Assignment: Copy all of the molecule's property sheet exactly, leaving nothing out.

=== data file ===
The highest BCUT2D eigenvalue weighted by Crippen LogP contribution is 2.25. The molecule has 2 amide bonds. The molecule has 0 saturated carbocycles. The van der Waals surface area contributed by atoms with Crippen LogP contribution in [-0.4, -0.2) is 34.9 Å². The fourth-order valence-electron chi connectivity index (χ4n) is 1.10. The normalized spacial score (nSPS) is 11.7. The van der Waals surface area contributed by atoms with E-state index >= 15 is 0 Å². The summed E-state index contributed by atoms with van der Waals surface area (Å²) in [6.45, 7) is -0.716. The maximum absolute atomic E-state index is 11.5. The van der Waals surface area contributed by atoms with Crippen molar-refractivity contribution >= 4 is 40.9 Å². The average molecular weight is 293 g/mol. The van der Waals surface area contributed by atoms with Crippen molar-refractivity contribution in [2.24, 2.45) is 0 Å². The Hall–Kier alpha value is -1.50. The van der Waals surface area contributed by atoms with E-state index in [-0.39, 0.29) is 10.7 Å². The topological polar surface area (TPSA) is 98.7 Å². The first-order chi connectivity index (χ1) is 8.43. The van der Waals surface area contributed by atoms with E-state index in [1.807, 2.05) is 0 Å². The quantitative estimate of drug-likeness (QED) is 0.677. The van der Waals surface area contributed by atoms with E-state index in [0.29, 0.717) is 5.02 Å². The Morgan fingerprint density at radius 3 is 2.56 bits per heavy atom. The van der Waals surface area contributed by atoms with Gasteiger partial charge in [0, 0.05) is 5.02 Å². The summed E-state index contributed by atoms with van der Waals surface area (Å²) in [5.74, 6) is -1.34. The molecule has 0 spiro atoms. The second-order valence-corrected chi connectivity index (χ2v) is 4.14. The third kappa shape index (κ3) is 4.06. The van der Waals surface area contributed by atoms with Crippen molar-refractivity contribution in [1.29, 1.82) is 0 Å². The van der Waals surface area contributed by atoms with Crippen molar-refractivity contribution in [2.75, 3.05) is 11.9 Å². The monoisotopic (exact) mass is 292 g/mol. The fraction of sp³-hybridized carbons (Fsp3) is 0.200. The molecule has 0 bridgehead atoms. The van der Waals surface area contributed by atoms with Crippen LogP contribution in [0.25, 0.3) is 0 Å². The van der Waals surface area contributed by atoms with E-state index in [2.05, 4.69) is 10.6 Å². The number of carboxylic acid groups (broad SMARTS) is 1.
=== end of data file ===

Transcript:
The highest BCUT2D eigenvalue weighted by Crippen LogP contribution is 2.25. The molecule has 2 amide bonds. The molecule has 0 saturated carbocycles. The van der Waals surface area contributed by atoms with Crippen LogP contribution in [-0.4, -0.2) is 34.9 Å². The fourth-order valence-electron chi connectivity index (χ4n) is 1.10. The normalized spacial score (nSPS) is 11.7. The van der Waals surface area contributed by atoms with E-state index >= 15 is 0 Å². The summed E-state index contributed by atoms with van der Waals surface area (Å²) in [6.45, 7) is -0.716. The maximum absolute atomic E-state index is 11.5. The van der Waals surface area contributed by atoms with Crippen molar-refractivity contribution >= 4 is 40.9 Å². The average molecular weight is 293 g/mol. The van der Waals surface area contributed by atoms with Crippen molar-refractivity contribution in [2.24, 2.45) is 0 Å². The Hall–Kier alpha value is -1.50. The van der Waals surface area contributed by atoms with E-state index in [-0.39, 0.29) is 10.7 Å². The topological polar surface area (TPSA) is 98.7 Å². The first-order chi connectivity index (χ1) is 8.43. The van der Waals surface area contributed by atoms with E-state index in [1.807, 2.05) is 0 Å². The quantitative estimate of drug-likeness (QED) is 0.677. The van der Waals surface area contributed by atoms with E-state index in [0.29, 0.717) is 5.02 Å². The Morgan fingerprint density at radius 3 is 2.56 bits per heavy atom. The van der Waals surface area contributed by atoms with Gasteiger partial charge in [0, 0.05) is 5.02 Å². The summed E-state index contributed by atoms with van der Waals surface area (Å²) in [5.74, 6) is -1.34. The molecule has 0 spiro atoms. The second-order valence-corrected chi connectivity index (χ2v) is 4.14. The third kappa shape index (κ3) is 4.06. The van der Waals surface area contributed by atoms with Crippen molar-refractivity contribution in [1.29, 1.82) is 0 Å². The van der Waals surface area contributed by atoms with Crippen molar-refractivity contribution in [2.75, 3.05) is 11.9 Å². The monoisotopic (exact) mass is 292 g/mol. The fraction of sp³-hybridized carbons (Fsp3) is 0.200. The molecule has 0 bridgehead atoms. The van der Waals surface area contributed by atoms with Crippen LogP contribution in [0.25, 0.3) is 0 Å². The van der Waals surface area contributed by atoms with E-state index in [2.05, 4.69) is 10.6 Å². The number of carboxylic acid groups (broad SMARTS) is 1.